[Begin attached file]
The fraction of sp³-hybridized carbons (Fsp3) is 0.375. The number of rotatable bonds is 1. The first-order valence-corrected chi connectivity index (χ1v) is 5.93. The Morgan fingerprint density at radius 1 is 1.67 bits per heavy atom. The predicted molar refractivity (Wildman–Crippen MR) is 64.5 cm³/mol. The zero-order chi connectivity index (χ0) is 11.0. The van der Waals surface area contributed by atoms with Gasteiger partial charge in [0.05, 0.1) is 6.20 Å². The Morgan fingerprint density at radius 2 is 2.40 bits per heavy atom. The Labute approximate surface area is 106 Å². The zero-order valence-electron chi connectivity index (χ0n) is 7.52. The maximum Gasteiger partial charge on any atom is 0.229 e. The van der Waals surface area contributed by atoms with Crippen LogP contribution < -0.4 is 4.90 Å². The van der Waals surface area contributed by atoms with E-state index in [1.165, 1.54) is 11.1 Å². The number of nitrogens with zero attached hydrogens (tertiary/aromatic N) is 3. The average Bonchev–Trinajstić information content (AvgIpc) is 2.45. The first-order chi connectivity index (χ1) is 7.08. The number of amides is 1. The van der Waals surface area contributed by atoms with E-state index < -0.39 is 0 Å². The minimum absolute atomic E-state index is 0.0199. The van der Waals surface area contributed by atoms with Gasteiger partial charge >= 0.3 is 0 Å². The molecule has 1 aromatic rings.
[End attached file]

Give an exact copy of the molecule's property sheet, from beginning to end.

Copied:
The fraction of sp³-hybridized carbons (Fsp3) is 0.375. The number of rotatable bonds is 1. The first-order valence-corrected chi connectivity index (χ1v) is 5.93. The Morgan fingerprint density at radius 1 is 1.67 bits per heavy atom. The predicted molar refractivity (Wildman–Crippen MR) is 64.5 cm³/mol. The zero-order chi connectivity index (χ0) is 11.0. The van der Waals surface area contributed by atoms with Gasteiger partial charge in [0.05, 0.1) is 6.20 Å². The Morgan fingerprint density at radius 2 is 2.40 bits per heavy atom. The Labute approximate surface area is 106 Å². The zero-order valence-electron chi connectivity index (χ0n) is 7.52. The maximum Gasteiger partial charge on any atom is 0.229 e. The van der Waals surface area contributed by atoms with Crippen LogP contribution < -0.4 is 4.90 Å². The van der Waals surface area contributed by atoms with E-state index in [1.165, 1.54) is 11.1 Å². The number of nitrogens with zero attached hydrogens (tertiary/aromatic N) is 3. The average Bonchev–Trinajstić information content (AvgIpc) is 2.45. The first-order chi connectivity index (χ1) is 7.08. The number of amides is 1. The van der Waals surface area contributed by atoms with E-state index < -0.39 is 0 Å². The minimum absolute atomic E-state index is 0.0199. The van der Waals surface area contributed by atoms with Gasteiger partial charge >= 0.3 is 0 Å². The molecule has 1 aromatic rings.